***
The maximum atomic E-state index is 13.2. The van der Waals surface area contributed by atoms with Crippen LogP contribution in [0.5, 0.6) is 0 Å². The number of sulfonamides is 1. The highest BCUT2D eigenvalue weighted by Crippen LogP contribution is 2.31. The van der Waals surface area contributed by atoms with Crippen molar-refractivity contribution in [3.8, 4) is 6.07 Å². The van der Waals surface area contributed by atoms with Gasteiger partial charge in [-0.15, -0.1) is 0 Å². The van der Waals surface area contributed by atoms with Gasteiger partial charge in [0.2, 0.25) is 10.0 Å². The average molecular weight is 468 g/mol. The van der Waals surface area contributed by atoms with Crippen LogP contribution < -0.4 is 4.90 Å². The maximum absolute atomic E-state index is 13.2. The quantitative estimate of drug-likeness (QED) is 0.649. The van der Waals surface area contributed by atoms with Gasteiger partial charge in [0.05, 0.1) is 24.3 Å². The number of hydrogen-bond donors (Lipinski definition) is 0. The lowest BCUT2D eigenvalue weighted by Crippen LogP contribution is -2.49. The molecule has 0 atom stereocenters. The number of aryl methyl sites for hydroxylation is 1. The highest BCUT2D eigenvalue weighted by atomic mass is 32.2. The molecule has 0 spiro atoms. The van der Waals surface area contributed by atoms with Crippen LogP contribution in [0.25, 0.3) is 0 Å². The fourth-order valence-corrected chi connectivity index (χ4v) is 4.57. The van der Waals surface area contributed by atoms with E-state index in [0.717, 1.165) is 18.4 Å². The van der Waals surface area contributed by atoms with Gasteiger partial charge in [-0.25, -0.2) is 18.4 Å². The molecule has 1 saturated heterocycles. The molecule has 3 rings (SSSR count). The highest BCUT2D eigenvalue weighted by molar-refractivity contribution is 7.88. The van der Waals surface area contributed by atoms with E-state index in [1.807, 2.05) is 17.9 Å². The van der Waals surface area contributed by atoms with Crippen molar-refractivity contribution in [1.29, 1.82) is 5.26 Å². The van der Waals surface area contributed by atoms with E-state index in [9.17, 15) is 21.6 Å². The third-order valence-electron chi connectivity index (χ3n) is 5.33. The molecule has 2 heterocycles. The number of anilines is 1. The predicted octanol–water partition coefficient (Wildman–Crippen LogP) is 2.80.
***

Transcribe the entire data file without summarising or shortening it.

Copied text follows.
The maximum atomic E-state index is 13.2. The van der Waals surface area contributed by atoms with Crippen LogP contribution in [0.5, 0.6) is 0 Å². The number of sulfonamides is 1. The highest BCUT2D eigenvalue weighted by Crippen LogP contribution is 2.31. The van der Waals surface area contributed by atoms with Crippen molar-refractivity contribution in [3.8, 4) is 6.07 Å². The van der Waals surface area contributed by atoms with Gasteiger partial charge in [-0.15, -0.1) is 0 Å². The van der Waals surface area contributed by atoms with Gasteiger partial charge in [0.2, 0.25) is 10.0 Å². The average molecular weight is 468 g/mol. The van der Waals surface area contributed by atoms with Crippen LogP contribution < -0.4 is 4.90 Å². The maximum absolute atomic E-state index is 13.2. The quantitative estimate of drug-likeness (QED) is 0.649. The van der Waals surface area contributed by atoms with Gasteiger partial charge in [0.05, 0.1) is 24.3 Å². The number of hydrogen-bond donors (Lipinski definition) is 0. The lowest BCUT2D eigenvalue weighted by Crippen LogP contribution is -2.49. The molecule has 0 atom stereocenters. The number of aryl methyl sites for hydroxylation is 1. The highest BCUT2D eigenvalue weighted by atomic mass is 32.2. The molecule has 0 spiro atoms. The van der Waals surface area contributed by atoms with Crippen LogP contribution in [0.25, 0.3) is 0 Å². The fourth-order valence-corrected chi connectivity index (χ4v) is 4.57. The van der Waals surface area contributed by atoms with E-state index in [0.717, 1.165) is 18.4 Å². The van der Waals surface area contributed by atoms with Gasteiger partial charge in [-0.25, -0.2) is 18.4 Å². The molecule has 1 saturated heterocycles. The molecule has 3 rings (SSSR count). The highest BCUT2D eigenvalue weighted by molar-refractivity contribution is 7.88. The van der Waals surface area contributed by atoms with E-state index in [1.807, 2.05) is 17.9 Å². The van der Waals surface area contributed by atoms with Crippen molar-refractivity contribution in [1.29, 1.82) is 5.26 Å². The van der Waals surface area contributed by atoms with E-state index in [9.17, 15) is 21.6 Å². The third-order valence-electron chi connectivity index (χ3n) is 5.33. The molecule has 2 heterocycles. The number of anilines is 1. The predicted octanol–water partition coefficient (Wildman–Crippen LogP) is 2.80.